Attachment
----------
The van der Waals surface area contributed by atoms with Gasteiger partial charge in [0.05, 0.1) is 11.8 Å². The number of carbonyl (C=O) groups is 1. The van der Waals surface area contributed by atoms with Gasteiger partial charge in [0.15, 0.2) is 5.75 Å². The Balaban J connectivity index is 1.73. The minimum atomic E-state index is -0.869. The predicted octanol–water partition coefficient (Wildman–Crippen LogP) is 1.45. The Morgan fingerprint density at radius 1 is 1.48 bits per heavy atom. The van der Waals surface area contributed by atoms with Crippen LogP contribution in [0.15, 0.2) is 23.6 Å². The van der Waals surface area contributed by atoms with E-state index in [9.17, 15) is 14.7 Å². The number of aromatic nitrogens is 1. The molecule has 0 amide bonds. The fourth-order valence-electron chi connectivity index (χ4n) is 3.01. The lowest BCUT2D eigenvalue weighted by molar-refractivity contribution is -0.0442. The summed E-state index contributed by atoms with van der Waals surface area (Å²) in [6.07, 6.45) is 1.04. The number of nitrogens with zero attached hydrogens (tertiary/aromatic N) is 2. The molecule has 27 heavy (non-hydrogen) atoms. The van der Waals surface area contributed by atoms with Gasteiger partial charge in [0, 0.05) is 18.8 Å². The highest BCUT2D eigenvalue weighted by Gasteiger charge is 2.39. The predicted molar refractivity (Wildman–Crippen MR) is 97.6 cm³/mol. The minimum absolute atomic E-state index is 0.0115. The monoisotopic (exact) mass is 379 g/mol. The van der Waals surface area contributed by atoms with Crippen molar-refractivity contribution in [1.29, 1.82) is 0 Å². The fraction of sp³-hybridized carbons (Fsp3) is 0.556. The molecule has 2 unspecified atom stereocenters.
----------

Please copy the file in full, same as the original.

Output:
The van der Waals surface area contributed by atoms with Gasteiger partial charge in [0.05, 0.1) is 11.8 Å². The number of carbonyl (C=O) groups is 1. The van der Waals surface area contributed by atoms with Gasteiger partial charge in [0.15, 0.2) is 5.75 Å². The Balaban J connectivity index is 1.73. The minimum atomic E-state index is -0.869. The predicted octanol–water partition coefficient (Wildman–Crippen LogP) is 1.45. The Morgan fingerprint density at radius 1 is 1.48 bits per heavy atom. The van der Waals surface area contributed by atoms with Crippen LogP contribution in [0.15, 0.2) is 23.6 Å². The van der Waals surface area contributed by atoms with E-state index in [9.17, 15) is 14.7 Å². The number of aromatic nitrogens is 1. The molecule has 0 amide bonds. The fourth-order valence-electron chi connectivity index (χ4n) is 3.01. The lowest BCUT2D eigenvalue weighted by molar-refractivity contribution is -0.0442. The summed E-state index contributed by atoms with van der Waals surface area (Å²) in [6.07, 6.45) is 1.04. The number of nitrogens with zero attached hydrogens (tertiary/aromatic N) is 2. The molecule has 27 heavy (non-hydrogen) atoms. The van der Waals surface area contributed by atoms with Gasteiger partial charge in [0, 0.05) is 18.8 Å². The highest BCUT2D eigenvalue weighted by Gasteiger charge is 2.39. The predicted molar refractivity (Wildman–Crippen MR) is 97.6 cm³/mol. The minimum absolute atomic E-state index is 0.0115. The monoisotopic (exact) mass is 379 g/mol. The van der Waals surface area contributed by atoms with Crippen molar-refractivity contribution in [1.29, 1.82) is 0 Å². The fraction of sp³-hybridized carbons (Fsp3) is 0.556. The molecule has 2 unspecified atom stereocenters.